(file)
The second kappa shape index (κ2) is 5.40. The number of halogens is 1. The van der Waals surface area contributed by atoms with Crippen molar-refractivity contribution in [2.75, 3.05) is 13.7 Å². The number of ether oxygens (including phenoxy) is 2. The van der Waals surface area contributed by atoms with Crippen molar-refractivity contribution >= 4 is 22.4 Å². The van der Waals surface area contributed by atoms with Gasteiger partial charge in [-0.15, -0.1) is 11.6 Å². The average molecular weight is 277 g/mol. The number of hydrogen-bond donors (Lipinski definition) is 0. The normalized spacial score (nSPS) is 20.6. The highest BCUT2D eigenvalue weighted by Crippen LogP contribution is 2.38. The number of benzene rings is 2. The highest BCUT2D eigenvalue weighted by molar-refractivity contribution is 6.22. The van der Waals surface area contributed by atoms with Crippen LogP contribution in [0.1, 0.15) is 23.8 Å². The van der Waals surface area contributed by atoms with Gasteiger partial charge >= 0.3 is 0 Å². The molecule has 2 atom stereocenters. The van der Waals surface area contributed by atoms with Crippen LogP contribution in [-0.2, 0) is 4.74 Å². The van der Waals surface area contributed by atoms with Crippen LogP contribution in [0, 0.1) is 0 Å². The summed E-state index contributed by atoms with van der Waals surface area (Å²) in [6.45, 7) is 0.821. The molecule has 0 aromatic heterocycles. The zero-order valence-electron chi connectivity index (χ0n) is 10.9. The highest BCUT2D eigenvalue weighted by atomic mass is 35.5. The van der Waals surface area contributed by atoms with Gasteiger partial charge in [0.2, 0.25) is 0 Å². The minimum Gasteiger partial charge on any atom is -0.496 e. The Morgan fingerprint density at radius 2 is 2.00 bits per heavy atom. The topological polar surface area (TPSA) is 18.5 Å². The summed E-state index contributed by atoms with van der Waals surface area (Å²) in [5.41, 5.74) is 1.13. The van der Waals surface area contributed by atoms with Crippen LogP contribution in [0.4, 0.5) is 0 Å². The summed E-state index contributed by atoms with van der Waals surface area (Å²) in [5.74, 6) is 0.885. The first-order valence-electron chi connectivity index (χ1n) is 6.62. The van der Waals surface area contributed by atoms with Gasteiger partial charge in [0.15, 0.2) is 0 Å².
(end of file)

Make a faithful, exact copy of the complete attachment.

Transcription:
The second kappa shape index (κ2) is 5.40. The number of halogens is 1. The van der Waals surface area contributed by atoms with Crippen molar-refractivity contribution in [2.75, 3.05) is 13.7 Å². The number of ether oxygens (including phenoxy) is 2. The van der Waals surface area contributed by atoms with Crippen molar-refractivity contribution >= 4 is 22.4 Å². The van der Waals surface area contributed by atoms with Gasteiger partial charge in [-0.15, -0.1) is 11.6 Å². The average molecular weight is 277 g/mol. The number of hydrogen-bond donors (Lipinski definition) is 0. The normalized spacial score (nSPS) is 20.6. The highest BCUT2D eigenvalue weighted by Crippen LogP contribution is 2.38. The number of benzene rings is 2. The highest BCUT2D eigenvalue weighted by molar-refractivity contribution is 6.22. The van der Waals surface area contributed by atoms with Crippen LogP contribution in [0.1, 0.15) is 23.8 Å². The van der Waals surface area contributed by atoms with Gasteiger partial charge >= 0.3 is 0 Å². The molecule has 2 atom stereocenters. The van der Waals surface area contributed by atoms with Crippen LogP contribution in [-0.2, 0) is 4.74 Å². The van der Waals surface area contributed by atoms with Crippen LogP contribution in [0, 0.1) is 0 Å². The summed E-state index contributed by atoms with van der Waals surface area (Å²) in [6.45, 7) is 0.821. The molecule has 0 aromatic heterocycles. The zero-order valence-electron chi connectivity index (χ0n) is 10.9. The highest BCUT2D eigenvalue weighted by atomic mass is 35.5. The van der Waals surface area contributed by atoms with Gasteiger partial charge in [0.2, 0.25) is 0 Å². The minimum Gasteiger partial charge on any atom is -0.496 e. The Morgan fingerprint density at radius 2 is 2.00 bits per heavy atom. The topological polar surface area (TPSA) is 18.5 Å². The summed E-state index contributed by atoms with van der Waals surface area (Å²) in [5.41, 5.74) is 1.13. The van der Waals surface area contributed by atoms with Crippen LogP contribution in [0.4, 0.5) is 0 Å². The summed E-state index contributed by atoms with van der Waals surface area (Å²) in [5.74, 6) is 0.885. The first-order valence-electron chi connectivity index (χ1n) is 6.62. The van der Waals surface area contributed by atoms with Gasteiger partial charge in [0.15, 0.2) is 0 Å².